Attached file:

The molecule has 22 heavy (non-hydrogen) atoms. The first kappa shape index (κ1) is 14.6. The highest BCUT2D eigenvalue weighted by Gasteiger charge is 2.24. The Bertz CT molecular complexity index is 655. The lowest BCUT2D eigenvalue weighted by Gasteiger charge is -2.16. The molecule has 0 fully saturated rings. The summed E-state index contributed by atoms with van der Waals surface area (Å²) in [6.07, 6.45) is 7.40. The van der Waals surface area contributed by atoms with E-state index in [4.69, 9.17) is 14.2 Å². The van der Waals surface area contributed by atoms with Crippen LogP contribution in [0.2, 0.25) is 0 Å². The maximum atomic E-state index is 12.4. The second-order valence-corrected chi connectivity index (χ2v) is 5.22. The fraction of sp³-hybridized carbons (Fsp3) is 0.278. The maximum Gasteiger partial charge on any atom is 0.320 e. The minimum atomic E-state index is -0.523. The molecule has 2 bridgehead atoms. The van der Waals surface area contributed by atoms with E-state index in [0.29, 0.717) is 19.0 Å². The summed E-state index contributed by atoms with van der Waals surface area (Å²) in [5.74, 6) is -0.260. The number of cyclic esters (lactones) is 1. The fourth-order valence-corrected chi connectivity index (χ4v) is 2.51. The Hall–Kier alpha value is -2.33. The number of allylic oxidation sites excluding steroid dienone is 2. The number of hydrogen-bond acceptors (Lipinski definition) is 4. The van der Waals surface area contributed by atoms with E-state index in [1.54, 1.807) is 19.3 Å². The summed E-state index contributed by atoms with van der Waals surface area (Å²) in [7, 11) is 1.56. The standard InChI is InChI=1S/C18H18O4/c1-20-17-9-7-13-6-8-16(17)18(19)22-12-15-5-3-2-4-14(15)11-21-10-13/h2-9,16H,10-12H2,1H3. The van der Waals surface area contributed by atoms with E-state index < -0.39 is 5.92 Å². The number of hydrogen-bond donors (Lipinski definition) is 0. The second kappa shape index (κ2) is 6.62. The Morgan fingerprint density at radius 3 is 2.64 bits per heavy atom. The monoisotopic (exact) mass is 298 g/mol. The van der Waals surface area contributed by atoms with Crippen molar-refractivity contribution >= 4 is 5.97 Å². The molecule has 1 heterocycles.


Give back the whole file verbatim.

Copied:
The molecule has 22 heavy (non-hydrogen) atoms. The first kappa shape index (κ1) is 14.6. The highest BCUT2D eigenvalue weighted by Gasteiger charge is 2.24. The Bertz CT molecular complexity index is 655. The lowest BCUT2D eigenvalue weighted by Gasteiger charge is -2.16. The molecule has 0 fully saturated rings. The summed E-state index contributed by atoms with van der Waals surface area (Å²) in [6.07, 6.45) is 7.40. The van der Waals surface area contributed by atoms with E-state index in [4.69, 9.17) is 14.2 Å². The van der Waals surface area contributed by atoms with Crippen LogP contribution in [0.2, 0.25) is 0 Å². The maximum atomic E-state index is 12.4. The second-order valence-corrected chi connectivity index (χ2v) is 5.22. The fraction of sp³-hybridized carbons (Fsp3) is 0.278. The maximum Gasteiger partial charge on any atom is 0.320 e. The minimum atomic E-state index is -0.523. The molecule has 2 bridgehead atoms. The van der Waals surface area contributed by atoms with E-state index in [0.29, 0.717) is 19.0 Å². The summed E-state index contributed by atoms with van der Waals surface area (Å²) in [5.74, 6) is -0.260. The number of cyclic esters (lactones) is 1. The fourth-order valence-corrected chi connectivity index (χ4v) is 2.51. The Hall–Kier alpha value is -2.33. The number of allylic oxidation sites excluding steroid dienone is 2. The number of hydrogen-bond acceptors (Lipinski definition) is 4. The van der Waals surface area contributed by atoms with E-state index in [1.54, 1.807) is 19.3 Å². The summed E-state index contributed by atoms with van der Waals surface area (Å²) in [7, 11) is 1.56. The standard InChI is InChI=1S/C18H18O4/c1-20-17-9-7-13-6-8-16(17)18(19)22-12-15-5-3-2-4-14(15)11-21-10-13/h2-9,16H,10-12H2,1H3. The van der Waals surface area contributed by atoms with E-state index < -0.39 is 5.92 Å². The number of hydrogen-bond donors (Lipinski definition) is 0. The second kappa shape index (κ2) is 6.62. The Morgan fingerprint density at radius 3 is 2.64 bits per heavy atom. The monoisotopic (exact) mass is 298 g/mol. The van der Waals surface area contributed by atoms with Crippen molar-refractivity contribution >= 4 is 5.97 Å². The molecule has 1 heterocycles.